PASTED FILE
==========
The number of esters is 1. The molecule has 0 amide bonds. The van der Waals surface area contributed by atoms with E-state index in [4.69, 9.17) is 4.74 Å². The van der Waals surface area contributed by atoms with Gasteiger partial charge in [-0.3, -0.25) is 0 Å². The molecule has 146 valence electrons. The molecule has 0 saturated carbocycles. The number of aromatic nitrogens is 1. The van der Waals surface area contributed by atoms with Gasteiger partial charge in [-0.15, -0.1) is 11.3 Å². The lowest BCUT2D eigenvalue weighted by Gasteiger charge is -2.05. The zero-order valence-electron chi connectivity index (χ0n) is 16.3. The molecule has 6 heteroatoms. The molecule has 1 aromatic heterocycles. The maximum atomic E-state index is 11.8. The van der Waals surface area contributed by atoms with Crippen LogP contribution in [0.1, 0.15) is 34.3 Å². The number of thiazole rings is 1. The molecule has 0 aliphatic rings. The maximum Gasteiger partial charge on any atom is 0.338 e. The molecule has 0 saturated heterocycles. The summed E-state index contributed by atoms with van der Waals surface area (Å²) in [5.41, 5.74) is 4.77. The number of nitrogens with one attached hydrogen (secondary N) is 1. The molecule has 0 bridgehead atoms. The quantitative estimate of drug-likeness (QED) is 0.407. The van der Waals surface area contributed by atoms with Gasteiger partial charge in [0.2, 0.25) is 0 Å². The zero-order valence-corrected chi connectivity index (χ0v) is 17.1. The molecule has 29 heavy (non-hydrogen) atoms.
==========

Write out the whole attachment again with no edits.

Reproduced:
The number of esters is 1. The molecule has 0 amide bonds. The van der Waals surface area contributed by atoms with E-state index in [4.69, 9.17) is 4.74 Å². The van der Waals surface area contributed by atoms with Gasteiger partial charge in [-0.3, -0.25) is 0 Å². The molecule has 146 valence electrons. The molecule has 0 saturated carbocycles. The number of aromatic nitrogens is 1. The van der Waals surface area contributed by atoms with Gasteiger partial charge in [-0.15, -0.1) is 11.3 Å². The lowest BCUT2D eigenvalue weighted by Gasteiger charge is -2.05. The zero-order valence-electron chi connectivity index (χ0n) is 16.3. The molecule has 6 heteroatoms. The molecule has 1 aromatic heterocycles. The maximum atomic E-state index is 11.8. The van der Waals surface area contributed by atoms with Crippen LogP contribution in [0.1, 0.15) is 34.3 Å². The number of thiazole rings is 1. The molecule has 0 aliphatic rings. The maximum Gasteiger partial charge on any atom is 0.338 e. The molecule has 0 saturated heterocycles. The summed E-state index contributed by atoms with van der Waals surface area (Å²) in [5.41, 5.74) is 4.77. The number of nitrogens with one attached hydrogen (secondary N) is 1. The molecule has 0 bridgehead atoms. The quantitative estimate of drug-likeness (QED) is 0.407. The van der Waals surface area contributed by atoms with Gasteiger partial charge in [0.2, 0.25) is 0 Å². The zero-order valence-corrected chi connectivity index (χ0v) is 17.1. The molecule has 29 heavy (non-hydrogen) atoms.